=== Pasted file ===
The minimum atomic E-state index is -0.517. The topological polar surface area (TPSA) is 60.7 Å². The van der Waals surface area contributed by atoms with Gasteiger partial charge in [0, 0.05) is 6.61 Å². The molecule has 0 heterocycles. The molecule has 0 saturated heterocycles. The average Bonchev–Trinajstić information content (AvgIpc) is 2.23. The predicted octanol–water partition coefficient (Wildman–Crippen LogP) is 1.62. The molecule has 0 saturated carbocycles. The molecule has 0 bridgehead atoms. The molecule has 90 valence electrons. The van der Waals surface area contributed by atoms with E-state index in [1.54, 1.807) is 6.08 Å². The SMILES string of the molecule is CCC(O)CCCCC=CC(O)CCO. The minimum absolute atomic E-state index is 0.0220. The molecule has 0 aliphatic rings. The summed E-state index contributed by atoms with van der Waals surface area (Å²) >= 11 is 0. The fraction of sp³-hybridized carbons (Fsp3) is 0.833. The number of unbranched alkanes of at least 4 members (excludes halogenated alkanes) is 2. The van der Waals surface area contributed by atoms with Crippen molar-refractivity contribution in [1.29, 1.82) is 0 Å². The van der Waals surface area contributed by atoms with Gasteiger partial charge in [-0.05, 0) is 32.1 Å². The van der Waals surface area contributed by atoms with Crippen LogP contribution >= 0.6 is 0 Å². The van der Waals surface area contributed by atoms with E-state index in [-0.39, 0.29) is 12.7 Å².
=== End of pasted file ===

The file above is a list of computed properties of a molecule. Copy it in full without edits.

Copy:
The minimum atomic E-state index is -0.517. The topological polar surface area (TPSA) is 60.7 Å². The van der Waals surface area contributed by atoms with Gasteiger partial charge in [0, 0.05) is 6.61 Å². The molecule has 0 heterocycles. The molecule has 0 saturated heterocycles. The average Bonchev–Trinajstić information content (AvgIpc) is 2.23. The predicted octanol–water partition coefficient (Wildman–Crippen LogP) is 1.62. The molecule has 0 saturated carbocycles. The molecule has 0 bridgehead atoms. The molecule has 90 valence electrons. The van der Waals surface area contributed by atoms with E-state index in [1.54, 1.807) is 6.08 Å². The SMILES string of the molecule is CCC(O)CCCCC=CC(O)CCO. The minimum absolute atomic E-state index is 0.0220. The molecule has 0 aliphatic rings. The summed E-state index contributed by atoms with van der Waals surface area (Å²) >= 11 is 0. The fraction of sp³-hybridized carbons (Fsp3) is 0.833. The number of unbranched alkanes of at least 4 members (excludes halogenated alkanes) is 2. The van der Waals surface area contributed by atoms with Crippen molar-refractivity contribution in [1.29, 1.82) is 0 Å². The van der Waals surface area contributed by atoms with Gasteiger partial charge in [-0.05, 0) is 32.1 Å². The van der Waals surface area contributed by atoms with Crippen LogP contribution >= 0.6 is 0 Å². The van der Waals surface area contributed by atoms with E-state index in [-0.39, 0.29) is 12.7 Å².